No Mideast Peace Talks Yet: Washington Post: “As top Palestinian leaders discussed the possibility of new peace talks with Israel, Israeli and American officials suggested Thursday that no agreement has yet been reached to revive the stalled negotiations. ‘There are currently no plans for an announcement on the resumption of peace talks,’ State Department spokeswoman Jennifer Psaki told reporters traveling with Secretary of State John F. Kerry in Jordan. … This is Kerry’s sixth visit to the region this year, mostly in pursuit of peace talks to end a conflict that spans more than six decades.”
Kerry Criticized by Syrian Refugees: NBC News: “Angry Syrians demanding U.S. action over the civil war in their homeland met Secretary of State John Kerry as he visited a refugee camp in Jordan early Thursday. ‘What are you waiting for?’ asked a woman. ‘Where is the international community? We hope that you will not go back to the [United] States before you find a solution to the crisis. At least impose a no-fly zone or an embargo.’ She was among six refugees invited to meet Kerry in a room at the sprawling and increasingly lawless United Nations camp, which is located a few miles from the Syria/Jordan border.”
North Korean Crew Charged: New York Times: “Panama brushed aside North Korea’s demands that it release an impounded North Korean freighter and its 35-member crew, pressing criminal charges on Thursday against all aboard for endangering public security by attempting to transport a concealed cargo of Cuban weapons through the Panama Canal. The charges against the crew members, lodged by the office of the prosecutor, Javier Caraballo, heightened the Panamanian confrontation with North Korea over the ship, the 450-foot Chong Chon Gang, which had been awaiting permission to cross the canal for the voyage home after a visit to Cuba.”
Opposition Leader, Conveniently, Jailed: Reuters: “Russian opposition leader Alexei Navalny was sentenced to five years in jail for theft on Thursday, an unexpectedly tough punishment which supporters said proved President Vladimir Putin was a dictator ruling by repression. Navalny, an anti-corruption campaigner who led the biggest protests against Putin since he took power in 2000, hugged his wife Yulia and his mother, shook his father’s hand and then passed them his watch before being led him away in handcuffs. State prosecutors had asked the court to jail Navalny for six years on charges of organizing a scheme to steal at least 16 million roubles ($494,000) from a timber firm when he was advising the Kirov region governor in 2009.”
Obama May Cancel Upcoming Moscow Trip: Bloomberg: “A planned summit between President Barack Obama and Russian President Vladimir Putin in September may be an important U.S. bargaining chip in determining the fate of fugitive former security contractor Edward Snowden. The administration has repeatedly declined to affirm that Obama will keep a commitment to meet with Putin for one-on-one talks in Moscow before heading to the Group of 20 nations economic summit that the Russian leader is hosting Sept. 5-6 in St. Petersburg. For the past two days, White House press secretary Jay Carney has been clear and direct about the U.S. insistence that Russia expel Snowden, who is seeking asylum while holed up in Moscow airport, and that discussions with Putin’s government are continuing.”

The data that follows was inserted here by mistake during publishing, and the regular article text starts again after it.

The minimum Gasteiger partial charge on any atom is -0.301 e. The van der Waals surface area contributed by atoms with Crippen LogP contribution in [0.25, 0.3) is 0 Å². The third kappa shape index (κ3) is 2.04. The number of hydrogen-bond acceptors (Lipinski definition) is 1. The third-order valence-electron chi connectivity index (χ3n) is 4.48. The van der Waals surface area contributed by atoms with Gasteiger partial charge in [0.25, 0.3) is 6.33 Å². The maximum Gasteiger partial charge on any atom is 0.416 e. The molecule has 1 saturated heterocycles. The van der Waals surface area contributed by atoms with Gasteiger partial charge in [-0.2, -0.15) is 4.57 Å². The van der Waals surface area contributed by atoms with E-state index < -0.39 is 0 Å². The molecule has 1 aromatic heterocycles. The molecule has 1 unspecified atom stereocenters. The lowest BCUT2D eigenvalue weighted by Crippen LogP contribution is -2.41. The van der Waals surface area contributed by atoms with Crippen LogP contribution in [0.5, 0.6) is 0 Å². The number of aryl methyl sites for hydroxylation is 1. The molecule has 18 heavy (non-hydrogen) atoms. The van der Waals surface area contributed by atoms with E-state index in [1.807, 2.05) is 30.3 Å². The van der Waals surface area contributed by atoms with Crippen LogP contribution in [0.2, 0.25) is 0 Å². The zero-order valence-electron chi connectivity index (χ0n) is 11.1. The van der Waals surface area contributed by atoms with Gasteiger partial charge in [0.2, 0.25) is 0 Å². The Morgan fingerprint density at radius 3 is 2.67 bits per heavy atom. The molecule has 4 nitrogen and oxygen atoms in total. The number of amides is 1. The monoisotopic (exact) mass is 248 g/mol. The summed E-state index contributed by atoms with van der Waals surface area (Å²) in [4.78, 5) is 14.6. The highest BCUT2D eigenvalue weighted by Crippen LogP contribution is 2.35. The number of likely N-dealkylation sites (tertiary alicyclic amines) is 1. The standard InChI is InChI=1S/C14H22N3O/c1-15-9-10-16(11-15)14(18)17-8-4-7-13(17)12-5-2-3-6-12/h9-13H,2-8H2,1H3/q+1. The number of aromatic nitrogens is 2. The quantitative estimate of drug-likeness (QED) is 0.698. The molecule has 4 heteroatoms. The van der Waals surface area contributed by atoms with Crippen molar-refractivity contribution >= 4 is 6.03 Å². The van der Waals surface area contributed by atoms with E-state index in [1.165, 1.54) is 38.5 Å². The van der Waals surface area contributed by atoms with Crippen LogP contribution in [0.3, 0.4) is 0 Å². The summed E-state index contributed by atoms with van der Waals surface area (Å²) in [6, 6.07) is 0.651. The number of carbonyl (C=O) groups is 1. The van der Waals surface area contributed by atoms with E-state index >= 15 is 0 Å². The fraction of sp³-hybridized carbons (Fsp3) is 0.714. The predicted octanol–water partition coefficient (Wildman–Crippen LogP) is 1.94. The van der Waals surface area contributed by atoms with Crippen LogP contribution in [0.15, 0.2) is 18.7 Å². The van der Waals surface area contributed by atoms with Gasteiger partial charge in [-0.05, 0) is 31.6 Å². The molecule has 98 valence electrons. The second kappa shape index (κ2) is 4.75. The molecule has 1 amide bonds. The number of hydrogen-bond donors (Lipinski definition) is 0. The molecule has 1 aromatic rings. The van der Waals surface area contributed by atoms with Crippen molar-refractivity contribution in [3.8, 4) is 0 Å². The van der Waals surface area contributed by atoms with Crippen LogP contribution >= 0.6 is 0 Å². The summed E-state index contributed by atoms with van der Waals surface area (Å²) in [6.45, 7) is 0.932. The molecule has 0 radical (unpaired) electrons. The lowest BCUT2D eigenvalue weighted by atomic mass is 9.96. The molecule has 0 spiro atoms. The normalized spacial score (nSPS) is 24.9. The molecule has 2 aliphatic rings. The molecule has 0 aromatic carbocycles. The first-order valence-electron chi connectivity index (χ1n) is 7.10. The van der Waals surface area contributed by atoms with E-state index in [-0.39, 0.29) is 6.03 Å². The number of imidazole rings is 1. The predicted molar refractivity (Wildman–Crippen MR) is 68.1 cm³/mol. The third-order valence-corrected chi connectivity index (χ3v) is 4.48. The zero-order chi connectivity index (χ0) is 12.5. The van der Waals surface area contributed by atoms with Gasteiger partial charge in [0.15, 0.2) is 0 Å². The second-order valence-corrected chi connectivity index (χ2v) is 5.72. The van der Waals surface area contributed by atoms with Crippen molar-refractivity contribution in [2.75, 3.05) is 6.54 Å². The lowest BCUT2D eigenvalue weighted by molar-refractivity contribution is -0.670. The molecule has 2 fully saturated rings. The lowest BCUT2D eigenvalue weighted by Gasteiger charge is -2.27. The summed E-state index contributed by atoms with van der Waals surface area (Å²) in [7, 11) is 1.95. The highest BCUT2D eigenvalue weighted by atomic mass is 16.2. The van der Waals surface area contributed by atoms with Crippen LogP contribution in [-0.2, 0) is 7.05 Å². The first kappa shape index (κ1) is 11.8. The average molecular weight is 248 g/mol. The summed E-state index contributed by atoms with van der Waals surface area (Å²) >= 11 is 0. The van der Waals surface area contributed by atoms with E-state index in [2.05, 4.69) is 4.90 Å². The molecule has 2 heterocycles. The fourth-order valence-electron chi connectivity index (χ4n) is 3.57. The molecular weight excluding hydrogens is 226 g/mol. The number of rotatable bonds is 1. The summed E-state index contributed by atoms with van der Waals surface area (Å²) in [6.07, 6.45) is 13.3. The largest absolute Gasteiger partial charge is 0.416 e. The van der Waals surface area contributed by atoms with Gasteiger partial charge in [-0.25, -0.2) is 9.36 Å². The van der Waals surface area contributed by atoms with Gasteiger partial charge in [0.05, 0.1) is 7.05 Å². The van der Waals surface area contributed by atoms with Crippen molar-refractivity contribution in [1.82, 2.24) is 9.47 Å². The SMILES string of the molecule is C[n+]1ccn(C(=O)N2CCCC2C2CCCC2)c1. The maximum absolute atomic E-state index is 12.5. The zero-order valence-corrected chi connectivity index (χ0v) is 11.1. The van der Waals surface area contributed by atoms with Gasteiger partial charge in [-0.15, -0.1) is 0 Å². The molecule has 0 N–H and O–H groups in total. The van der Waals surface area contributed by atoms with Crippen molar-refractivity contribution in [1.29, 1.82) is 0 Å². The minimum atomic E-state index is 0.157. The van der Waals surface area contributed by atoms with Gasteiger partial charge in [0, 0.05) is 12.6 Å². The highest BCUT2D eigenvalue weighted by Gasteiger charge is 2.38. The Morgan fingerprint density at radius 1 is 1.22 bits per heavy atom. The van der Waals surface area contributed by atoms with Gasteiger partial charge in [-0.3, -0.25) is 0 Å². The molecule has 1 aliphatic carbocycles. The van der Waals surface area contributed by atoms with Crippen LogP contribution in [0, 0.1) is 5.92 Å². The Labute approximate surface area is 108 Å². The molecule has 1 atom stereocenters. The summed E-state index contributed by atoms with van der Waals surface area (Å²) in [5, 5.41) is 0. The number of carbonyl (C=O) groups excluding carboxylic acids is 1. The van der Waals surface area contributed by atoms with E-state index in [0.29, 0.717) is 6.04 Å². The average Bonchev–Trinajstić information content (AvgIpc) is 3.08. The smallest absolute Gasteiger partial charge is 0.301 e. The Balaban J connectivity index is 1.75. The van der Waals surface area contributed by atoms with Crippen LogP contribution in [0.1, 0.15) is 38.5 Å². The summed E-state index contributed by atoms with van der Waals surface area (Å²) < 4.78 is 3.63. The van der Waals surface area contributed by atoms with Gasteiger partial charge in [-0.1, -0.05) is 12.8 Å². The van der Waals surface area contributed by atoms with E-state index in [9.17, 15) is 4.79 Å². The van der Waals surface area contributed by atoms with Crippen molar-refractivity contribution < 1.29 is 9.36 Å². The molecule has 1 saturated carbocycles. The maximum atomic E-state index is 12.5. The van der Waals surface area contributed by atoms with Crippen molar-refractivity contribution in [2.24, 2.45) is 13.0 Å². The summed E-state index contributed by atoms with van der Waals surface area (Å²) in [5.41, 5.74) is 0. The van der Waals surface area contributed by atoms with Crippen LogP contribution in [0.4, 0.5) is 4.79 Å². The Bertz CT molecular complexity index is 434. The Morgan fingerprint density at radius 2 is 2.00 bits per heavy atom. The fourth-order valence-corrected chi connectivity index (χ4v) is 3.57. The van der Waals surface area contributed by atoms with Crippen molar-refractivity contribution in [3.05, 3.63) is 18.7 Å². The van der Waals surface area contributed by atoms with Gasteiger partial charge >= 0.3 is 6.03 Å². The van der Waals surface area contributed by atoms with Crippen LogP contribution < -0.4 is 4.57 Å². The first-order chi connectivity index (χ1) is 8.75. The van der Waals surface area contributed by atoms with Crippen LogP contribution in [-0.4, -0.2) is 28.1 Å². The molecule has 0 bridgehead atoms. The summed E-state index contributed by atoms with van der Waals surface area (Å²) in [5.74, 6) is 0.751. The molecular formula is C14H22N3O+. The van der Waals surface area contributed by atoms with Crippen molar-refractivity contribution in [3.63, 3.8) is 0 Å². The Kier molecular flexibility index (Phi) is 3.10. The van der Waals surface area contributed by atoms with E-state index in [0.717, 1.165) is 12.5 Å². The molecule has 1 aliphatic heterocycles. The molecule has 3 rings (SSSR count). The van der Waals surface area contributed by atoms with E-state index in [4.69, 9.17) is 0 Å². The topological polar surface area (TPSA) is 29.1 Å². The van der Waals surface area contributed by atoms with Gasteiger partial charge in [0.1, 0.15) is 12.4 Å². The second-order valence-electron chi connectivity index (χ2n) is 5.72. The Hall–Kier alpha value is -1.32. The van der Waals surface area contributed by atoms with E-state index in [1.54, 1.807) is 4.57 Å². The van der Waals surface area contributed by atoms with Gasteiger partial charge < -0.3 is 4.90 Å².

Happy Birthday, Nelson Mandela!: BBC: “Nelson Mandela is spending his 95th birthday in hospital in Pretoria, as events take place around the world and in South Africa in his honour. The former president and anti-apartheid leader has been critically ill with a recurring lung infection since 8 June. South African President Jacob Zuma, who visited Mr Mandela in hospital, said he was ‘encouraged’ by his progress.”
A Few More Quick Hits from Slate:
- XX Factor: Should Kids With Food Allergies Wear Warning Tattoos?
- Future Tense: The Rise of the Demolisticle
- BrowBeat: These Days, the Emmy Nominations Get Almost Everything Right
- MoneyBox: America’s Slaves Were More Valuable Than All Its Industrial Capital Combined
- Weigel: The End of “Anthony Weiner, Front-Runner”?
- XX Factor: Can Eliot Spitzer Win Without His Wife’s Support?
That’s all for today. See you back here tomorrow. Until next time, tell your friends to subscribe, or simply forward the newsletter on and let them make up their own minds.